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ST. LOUIS – Historic rainfall with multiple flash flooding events from July 25 – July 28, coupled with extreme heat and humidity has caused mold levels to rise in the St. Louis region. 

Dr. Barbara Jost, a physician, and allergist said the recent weather has been the exact recipe for mold spore formation in the outdoor environment as well as the indoor environment. 

She said people with mold allergies are experiencing a lot of nasal congestion, sinus pressure, frontal headaches, and fullness in the ears. Some people experience trouble breathing, and mold is also a big trigger for those with asthma.  

Jost said calls have been going up and she said she expects the mold spore count to continue to increase a lot over the next few weeks due to the recent weather. 

One problem is that there’s some overlap between allergy flare-ups from mold and COVID-19 symptoms. People with mold allergy have a history of it and know that when mold counts are high they’re going to feel the impact. 

Jost said it’s important to get it checked out if you think you have a problem with mold because it can lead to a lot of other medical complications.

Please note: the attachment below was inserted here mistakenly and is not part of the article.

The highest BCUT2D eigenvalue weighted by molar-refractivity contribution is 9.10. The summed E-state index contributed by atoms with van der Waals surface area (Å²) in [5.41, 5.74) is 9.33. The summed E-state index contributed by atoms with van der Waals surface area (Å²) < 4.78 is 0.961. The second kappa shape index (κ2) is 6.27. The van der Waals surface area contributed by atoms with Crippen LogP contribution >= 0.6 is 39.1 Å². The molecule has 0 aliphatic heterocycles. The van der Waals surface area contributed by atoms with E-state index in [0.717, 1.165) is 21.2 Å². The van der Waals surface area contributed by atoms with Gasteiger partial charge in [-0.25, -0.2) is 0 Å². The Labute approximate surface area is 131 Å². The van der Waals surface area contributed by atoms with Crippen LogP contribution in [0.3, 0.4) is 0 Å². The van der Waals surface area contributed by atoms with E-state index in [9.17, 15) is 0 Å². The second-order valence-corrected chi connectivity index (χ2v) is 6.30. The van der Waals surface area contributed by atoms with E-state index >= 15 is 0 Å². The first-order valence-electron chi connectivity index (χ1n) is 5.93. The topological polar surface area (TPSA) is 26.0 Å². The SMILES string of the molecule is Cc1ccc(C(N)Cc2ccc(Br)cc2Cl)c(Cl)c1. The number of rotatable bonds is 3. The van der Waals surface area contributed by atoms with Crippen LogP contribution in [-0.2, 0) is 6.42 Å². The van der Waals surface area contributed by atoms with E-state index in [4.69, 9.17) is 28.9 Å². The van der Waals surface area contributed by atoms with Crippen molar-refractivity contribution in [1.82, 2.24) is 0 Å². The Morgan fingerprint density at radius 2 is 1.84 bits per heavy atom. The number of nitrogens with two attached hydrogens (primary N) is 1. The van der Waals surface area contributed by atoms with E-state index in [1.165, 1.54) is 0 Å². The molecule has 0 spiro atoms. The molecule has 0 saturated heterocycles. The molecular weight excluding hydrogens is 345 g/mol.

“And right now, since we still have a lot of COVID-19 in the community, it takes a lot of questions to try to divide this out,” said Jost. “You know, could this be COVID-19, or is this a flare of their allergies due to asthma and mold. It can cause asthma to worsen, it can cause recurring sinus infections, and that can lead to a lot of antibiotic and steroid use which has other downstream effects. So, it’s important that if someone feels they are allergic or sensitive to mold that they see an allergist.” 

Jost said she recommends keeping the windows closed both in your house and in the car. Dehumidify your indoor environment. The best way to do that is by running the A/C, but as the weather cools down it might be important to run a dehumidifier.